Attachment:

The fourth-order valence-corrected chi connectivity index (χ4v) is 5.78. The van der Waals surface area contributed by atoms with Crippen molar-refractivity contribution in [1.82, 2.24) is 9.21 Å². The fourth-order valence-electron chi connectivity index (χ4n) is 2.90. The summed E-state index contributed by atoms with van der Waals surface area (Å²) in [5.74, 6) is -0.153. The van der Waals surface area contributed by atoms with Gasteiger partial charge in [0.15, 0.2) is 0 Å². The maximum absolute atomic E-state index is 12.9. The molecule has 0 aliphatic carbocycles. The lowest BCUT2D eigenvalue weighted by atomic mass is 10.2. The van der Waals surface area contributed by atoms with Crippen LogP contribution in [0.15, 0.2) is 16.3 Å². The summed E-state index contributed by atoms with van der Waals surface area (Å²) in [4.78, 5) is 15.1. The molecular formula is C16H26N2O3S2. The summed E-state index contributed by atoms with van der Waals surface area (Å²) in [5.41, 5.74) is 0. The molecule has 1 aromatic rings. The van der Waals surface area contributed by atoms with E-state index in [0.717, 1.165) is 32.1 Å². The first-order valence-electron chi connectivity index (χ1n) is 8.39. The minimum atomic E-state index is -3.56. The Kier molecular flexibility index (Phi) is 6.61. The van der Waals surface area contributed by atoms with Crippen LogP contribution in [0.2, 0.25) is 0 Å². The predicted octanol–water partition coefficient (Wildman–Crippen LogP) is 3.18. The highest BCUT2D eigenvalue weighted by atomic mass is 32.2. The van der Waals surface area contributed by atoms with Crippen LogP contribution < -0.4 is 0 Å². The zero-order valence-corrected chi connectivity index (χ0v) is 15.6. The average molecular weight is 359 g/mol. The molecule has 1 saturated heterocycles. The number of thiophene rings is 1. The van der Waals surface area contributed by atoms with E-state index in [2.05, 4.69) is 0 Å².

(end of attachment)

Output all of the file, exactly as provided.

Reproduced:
The fourth-order valence-corrected chi connectivity index (χ4v) is 5.78. The van der Waals surface area contributed by atoms with Crippen molar-refractivity contribution in [1.82, 2.24) is 9.21 Å². The fourth-order valence-electron chi connectivity index (χ4n) is 2.90. The summed E-state index contributed by atoms with van der Waals surface area (Å²) in [5.74, 6) is -0.153. The van der Waals surface area contributed by atoms with Gasteiger partial charge in [0.15, 0.2) is 0 Å². The maximum absolute atomic E-state index is 12.9. The molecule has 0 aliphatic carbocycles. The lowest BCUT2D eigenvalue weighted by atomic mass is 10.2. The van der Waals surface area contributed by atoms with Crippen LogP contribution in [0.15, 0.2) is 16.3 Å². The summed E-state index contributed by atoms with van der Waals surface area (Å²) in [4.78, 5) is 15.1. The molecular formula is C16H26N2O3S2. The summed E-state index contributed by atoms with van der Waals surface area (Å²) in [5.41, 5.74) is 0. The molecule has 1 aromatic rings. The van der Waals surface area contributed by atoms with E-state index in [0.717, 1.165) is 32.1 Å². The first-order valence-electron chi connectivity index (χ1n) is 8.39. The minimum atomic E-state index is -3.56. The Kier molecular flexibility index (Phi) is 6.61. The van der Waals surface area contributed by atoms with Crippen LogP contribution in [0.2, 0.25) is 0 Å². The predicted octanol–water partition coefficient (Wildman–Crippen LogP) is 3.18. The highest BCUT2D eigenvalue weighted by atomic mass is 32.2. The van der Waals surface area contributed by atoms with Crippen LogP contribution < -0.4 is 0 Å². The zero-order valence-corrected chi connectivity index (χ0v) is 15.6. The average molecular weight is 359 g/mol. The molecule has 1 saturated heterocycles. The number of thiophene rings is 1. The van der Waals surface area contributed by atoms with E-state index in [2.05, 4.69) is 0 Å².